Domestic Violence: Orders of Protection and Restraining Orders
Various protection orders are available in civil and criminal law for victims of domestic violence. These protection orders intend to keep the victim safe and restrain the offending person's abusive behavior. The names of these orders, the details of their provisions, and where to file them can vary state to state.
This article will discuss in detail the types of protection orders pertaining to victims of domestic violence. You will also learn how such protection or restraining orders are enforced in a court case and what happens when a person violates the order.
Protection or Restraining Orders
Courts issue protection or restraining orders to ensure the safety of individuals from those who harm them. In this discussion we shall use the terms protection order and restraining order interchangeably; however, in some states, the term "restraining order" only applies to orders related to an already existing case such as a divorce to restrain a party from disposing of assets while the case is pending. In some states, protection orders are called protection from abuse (PFA) orders.
Protection or restraining orders are typically issued by a court for domestic abuse, sexual assault and harassment, stalking, and other forms of domestic violence. Most states today provide for a victim to request a protection order in a pending criminal case or in a separate civil action whether a crime has been charged or not. A victim may request the issuance of a restraining order and the court may find and order the offending person to refrain from or perform any of the following acts:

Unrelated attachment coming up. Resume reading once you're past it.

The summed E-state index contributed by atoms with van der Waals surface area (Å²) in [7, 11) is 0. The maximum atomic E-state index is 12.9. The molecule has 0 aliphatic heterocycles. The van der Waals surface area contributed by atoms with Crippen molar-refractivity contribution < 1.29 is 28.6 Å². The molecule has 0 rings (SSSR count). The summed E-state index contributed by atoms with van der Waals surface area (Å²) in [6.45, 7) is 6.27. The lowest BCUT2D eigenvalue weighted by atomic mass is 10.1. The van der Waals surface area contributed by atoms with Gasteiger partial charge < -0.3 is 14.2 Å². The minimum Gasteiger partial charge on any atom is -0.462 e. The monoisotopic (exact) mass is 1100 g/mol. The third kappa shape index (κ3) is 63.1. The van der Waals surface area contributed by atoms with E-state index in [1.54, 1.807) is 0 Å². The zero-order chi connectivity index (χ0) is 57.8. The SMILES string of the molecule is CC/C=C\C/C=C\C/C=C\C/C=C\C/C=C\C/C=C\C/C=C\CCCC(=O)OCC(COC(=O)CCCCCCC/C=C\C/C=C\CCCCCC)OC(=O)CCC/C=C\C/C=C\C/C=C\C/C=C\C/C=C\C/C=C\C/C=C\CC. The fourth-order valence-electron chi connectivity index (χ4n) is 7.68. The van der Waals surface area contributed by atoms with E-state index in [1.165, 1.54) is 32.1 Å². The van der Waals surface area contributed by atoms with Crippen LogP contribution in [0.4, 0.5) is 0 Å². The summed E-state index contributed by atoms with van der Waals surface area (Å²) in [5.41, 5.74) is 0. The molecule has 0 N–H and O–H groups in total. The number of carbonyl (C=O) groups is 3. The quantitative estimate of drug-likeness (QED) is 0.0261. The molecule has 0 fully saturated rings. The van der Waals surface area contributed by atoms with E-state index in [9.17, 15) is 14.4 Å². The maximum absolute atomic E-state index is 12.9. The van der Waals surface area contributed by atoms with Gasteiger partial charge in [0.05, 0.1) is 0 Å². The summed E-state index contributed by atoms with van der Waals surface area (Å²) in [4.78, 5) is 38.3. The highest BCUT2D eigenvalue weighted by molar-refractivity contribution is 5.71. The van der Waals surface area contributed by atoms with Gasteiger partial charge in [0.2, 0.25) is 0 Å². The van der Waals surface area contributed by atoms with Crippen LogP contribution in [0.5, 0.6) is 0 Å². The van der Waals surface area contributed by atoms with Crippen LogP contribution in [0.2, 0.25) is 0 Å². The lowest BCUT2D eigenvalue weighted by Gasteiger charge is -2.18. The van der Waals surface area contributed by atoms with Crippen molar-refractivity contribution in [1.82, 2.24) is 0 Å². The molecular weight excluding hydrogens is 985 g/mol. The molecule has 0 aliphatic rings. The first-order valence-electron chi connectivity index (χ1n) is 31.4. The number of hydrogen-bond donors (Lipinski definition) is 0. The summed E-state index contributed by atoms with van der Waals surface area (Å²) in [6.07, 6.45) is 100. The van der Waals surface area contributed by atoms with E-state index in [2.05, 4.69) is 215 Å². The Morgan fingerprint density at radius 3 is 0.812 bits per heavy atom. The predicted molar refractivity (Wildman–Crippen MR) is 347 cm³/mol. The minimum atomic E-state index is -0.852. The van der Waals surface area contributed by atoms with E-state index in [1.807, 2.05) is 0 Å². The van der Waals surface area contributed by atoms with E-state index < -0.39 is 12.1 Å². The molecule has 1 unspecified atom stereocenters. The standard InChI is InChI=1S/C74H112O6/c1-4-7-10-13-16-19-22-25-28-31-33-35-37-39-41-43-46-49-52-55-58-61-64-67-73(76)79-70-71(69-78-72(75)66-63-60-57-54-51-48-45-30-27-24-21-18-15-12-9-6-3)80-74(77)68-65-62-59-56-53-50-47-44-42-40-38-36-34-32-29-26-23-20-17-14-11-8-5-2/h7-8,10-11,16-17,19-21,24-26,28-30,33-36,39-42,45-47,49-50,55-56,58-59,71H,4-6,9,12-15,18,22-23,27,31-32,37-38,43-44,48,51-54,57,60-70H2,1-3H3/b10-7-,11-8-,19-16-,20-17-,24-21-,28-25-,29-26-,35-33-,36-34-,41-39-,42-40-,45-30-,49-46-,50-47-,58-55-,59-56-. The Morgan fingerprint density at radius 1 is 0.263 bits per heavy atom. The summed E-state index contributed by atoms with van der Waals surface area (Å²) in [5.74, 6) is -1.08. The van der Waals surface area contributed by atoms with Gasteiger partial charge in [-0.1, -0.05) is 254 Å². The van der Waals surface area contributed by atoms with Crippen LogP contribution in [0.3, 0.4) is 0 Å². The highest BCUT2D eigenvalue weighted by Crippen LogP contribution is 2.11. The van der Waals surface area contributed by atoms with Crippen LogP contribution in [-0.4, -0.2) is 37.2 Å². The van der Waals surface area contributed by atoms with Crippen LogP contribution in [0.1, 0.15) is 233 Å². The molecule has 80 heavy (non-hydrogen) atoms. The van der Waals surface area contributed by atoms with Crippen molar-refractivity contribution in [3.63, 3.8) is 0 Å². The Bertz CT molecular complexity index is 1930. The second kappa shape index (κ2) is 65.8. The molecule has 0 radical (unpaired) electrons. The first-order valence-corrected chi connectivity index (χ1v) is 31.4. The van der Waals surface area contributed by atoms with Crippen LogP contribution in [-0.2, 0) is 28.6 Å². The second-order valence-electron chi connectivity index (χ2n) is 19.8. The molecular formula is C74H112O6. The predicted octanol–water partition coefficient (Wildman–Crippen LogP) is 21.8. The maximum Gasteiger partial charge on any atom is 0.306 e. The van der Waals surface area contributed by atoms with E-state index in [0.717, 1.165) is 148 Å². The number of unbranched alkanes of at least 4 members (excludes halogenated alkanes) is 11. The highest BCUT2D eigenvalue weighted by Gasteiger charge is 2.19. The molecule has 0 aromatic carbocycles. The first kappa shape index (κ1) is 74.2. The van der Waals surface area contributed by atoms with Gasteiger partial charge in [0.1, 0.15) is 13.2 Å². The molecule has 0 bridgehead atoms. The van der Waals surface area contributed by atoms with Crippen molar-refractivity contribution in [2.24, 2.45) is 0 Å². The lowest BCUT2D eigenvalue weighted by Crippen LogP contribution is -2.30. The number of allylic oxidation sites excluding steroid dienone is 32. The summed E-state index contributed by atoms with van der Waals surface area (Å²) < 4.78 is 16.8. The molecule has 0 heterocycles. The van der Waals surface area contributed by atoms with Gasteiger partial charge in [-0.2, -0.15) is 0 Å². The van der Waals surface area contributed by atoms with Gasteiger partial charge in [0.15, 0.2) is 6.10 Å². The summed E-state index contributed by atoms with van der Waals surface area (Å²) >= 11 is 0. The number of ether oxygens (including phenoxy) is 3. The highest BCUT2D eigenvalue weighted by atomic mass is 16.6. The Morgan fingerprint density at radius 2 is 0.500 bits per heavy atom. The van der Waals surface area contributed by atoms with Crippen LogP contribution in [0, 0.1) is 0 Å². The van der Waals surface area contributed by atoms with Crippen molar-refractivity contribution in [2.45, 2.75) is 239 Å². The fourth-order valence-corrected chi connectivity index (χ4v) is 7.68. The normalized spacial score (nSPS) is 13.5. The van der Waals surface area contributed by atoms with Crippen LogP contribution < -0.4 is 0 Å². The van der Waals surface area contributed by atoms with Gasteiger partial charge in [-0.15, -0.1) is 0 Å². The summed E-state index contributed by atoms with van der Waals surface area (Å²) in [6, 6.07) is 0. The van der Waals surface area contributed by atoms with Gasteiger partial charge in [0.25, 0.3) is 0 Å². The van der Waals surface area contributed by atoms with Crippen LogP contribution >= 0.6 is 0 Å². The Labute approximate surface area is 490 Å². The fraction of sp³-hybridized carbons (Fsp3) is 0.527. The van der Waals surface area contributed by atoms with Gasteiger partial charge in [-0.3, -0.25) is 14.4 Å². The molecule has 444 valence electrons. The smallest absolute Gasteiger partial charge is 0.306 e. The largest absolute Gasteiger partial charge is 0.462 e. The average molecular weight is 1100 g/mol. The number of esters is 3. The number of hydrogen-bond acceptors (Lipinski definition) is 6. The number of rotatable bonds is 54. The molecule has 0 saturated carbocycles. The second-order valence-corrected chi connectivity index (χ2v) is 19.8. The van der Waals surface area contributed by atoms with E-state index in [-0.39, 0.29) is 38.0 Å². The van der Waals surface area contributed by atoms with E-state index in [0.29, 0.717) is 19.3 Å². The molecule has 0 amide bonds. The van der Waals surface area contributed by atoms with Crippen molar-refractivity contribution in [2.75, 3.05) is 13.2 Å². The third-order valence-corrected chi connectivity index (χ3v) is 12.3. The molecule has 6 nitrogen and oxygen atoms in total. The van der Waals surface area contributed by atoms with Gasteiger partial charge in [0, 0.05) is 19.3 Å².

- Stay away from the victim or other family members
- Stop any forms of communication, even through another person
- Temporarily pay child support
- Continue making payments of the mortgage on a co-owned home or continue paying rent
- Turn over firearms and any ammunition to the police
- Conduct regular drug testing and attend counseling for drug and alcohol use or domestic violence
- Stay away from the children and their school or visit the children only under supervision
- Do other acts that are designed to protect the victim
The judge who issues the protection or restraining order will ensure it meets the victim's needs.
Types of Protective Orders
A protection or restraining order is a legally binding directive issued by a court to protect a person from abuse. It is enforceable by law enforcement officials or police officers. It is normally brought as a separate civil court action. There are two types of protection or restraining orders in this area: temporary and permanent (extended).
Temporary Protection or Restraining Order
The purpose of a Temporary Protection or Restraining Order is to give the victim of abuse and their household members immediate protection from an abuser. The petition will usually be submitted to a judge on the same day it is filed and will be filed ex parte, or with only one party present. The judge may request testimony from the victim as needed. If the judge decides that an immediate danger is present based on the present evidence, a temporary protection order will be issued and served on the offending party.
Once the court serves the offending party with a copy of the order, it becomes effective. However, the order does not last long; in most cases, it only is in effect for several days. Both parties are then notified to attend a full hearing on the request. Both parties can testify at the full hearing. At the full hearing, the court can maintain, change, or terminate the order.
Permanent Protection or Restraining Order
At the full hearing, when the victim still feels threatened and the court finds the offending party committed domestic violence, the court may modify the temporary restraining order by issuing a permanent protection order. This type of restraining order is valid for a longer period of time.
This court order can also provide provisions other than protection from abuse. In most cases where the parties have children in common, the court will address exclusive use of a residence and child custody and parenting time. The court will set a longer period of time for the order such as one or more years.
As state procedures vary, it is always best to seek legal advice to learn more about the types of protection orders based on your state law. Furthermore, definitions of domestic violence or abuse may differ somewhat depending on your state.
Emergency or Criminal Protection Orders